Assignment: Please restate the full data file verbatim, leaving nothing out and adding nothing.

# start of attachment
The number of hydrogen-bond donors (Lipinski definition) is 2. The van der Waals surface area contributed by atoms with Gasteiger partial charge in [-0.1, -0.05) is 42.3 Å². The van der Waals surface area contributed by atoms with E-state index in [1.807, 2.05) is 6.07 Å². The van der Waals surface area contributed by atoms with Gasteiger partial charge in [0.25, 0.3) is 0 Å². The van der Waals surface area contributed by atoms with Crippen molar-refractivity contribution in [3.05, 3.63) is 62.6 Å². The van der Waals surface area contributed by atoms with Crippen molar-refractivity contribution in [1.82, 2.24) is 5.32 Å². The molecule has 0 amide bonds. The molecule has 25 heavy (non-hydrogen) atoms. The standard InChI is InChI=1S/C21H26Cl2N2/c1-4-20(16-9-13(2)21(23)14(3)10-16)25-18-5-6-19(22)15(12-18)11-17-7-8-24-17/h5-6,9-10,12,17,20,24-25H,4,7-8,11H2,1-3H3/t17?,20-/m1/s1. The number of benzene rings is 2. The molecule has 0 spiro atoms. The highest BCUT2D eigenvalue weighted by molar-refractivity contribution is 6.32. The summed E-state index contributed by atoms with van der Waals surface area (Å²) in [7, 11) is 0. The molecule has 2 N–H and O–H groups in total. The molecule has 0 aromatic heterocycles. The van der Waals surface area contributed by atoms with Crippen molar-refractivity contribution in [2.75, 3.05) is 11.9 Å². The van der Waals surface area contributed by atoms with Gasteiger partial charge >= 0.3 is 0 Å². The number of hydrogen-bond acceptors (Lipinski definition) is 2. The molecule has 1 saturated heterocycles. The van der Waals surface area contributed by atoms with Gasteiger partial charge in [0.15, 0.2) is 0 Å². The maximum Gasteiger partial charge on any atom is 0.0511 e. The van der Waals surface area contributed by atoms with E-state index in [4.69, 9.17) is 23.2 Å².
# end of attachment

The number of hydrogen-bond donors (Lipinski definition) is 2. The van der Waals surface area contributed by atoms with Gasteiger partial charge in [-0.1, -0.05) is 42.3 Å². The van der Waals surface area contributed by atoms with E-state index in [1.807, 2.05) is 6.07 Å². The van der Waals surface area contributed by atoms with Gasteiger partial charge in [0.25, 0.3) is 0 Å². The van der Waals surface area contributed by atoms with Crippen molar-refractivity contribution in [3.05, 3.63) is 62.6 Å². The van der Waals surface area contributed by atoms with Crippen molar-refractivity contribution in [1.82, 2.24) is 5.32 Å². The molecule has 0 amide bonds. The molecule has 25 heavy (non-hydrogen) atoms. The standard InChI is InChI=1S/C21H26Cl2N2/c1-4-20(16-9-13(2)21(23)14(3)10-16)25-18-5-6-19(22)15(12-18)11-17-7-8-24-17/h5-6,9-10,12,17,20,24-25H,4,7-8,11H2,1-3H3/t17?,20-/m1/s1. The number of benzene rings is 2. The molecule has 0 spiro atoms. The highest BCUT2D eigenvalue weighted by molar-refractivity contribution is 6.32. The summed E-state index contributed by atoms with van der Waals surface area (Å²) in [7, 11) is 0. The molecule has 2 N–H and O–H groups in total. The molecule has 0 aromatic heterocycles. The van der Waals surface area contributed by atoms with Crippen molar-refractivity contribution in [2.75, 3.05) is 11.9 Å². The van der Waals surface area contributed by atoms with Gasteiger partial charge >= 0.3 is 0 Å². The number of hydrogen-bond acceptors (Lipinski definition) is 2. The molecule has 1 saturated heterocycles. The van der Waals surface area contributed by atoms with Gasteiger partial charge in [0.15, 0.2) is 0 Å². The maximum Gasteiger partial charge on any atom is 0.0511 e. The van der Waals surface area contributed by atoms with E-state index in [4.69, 9.17) is 23.2 Å².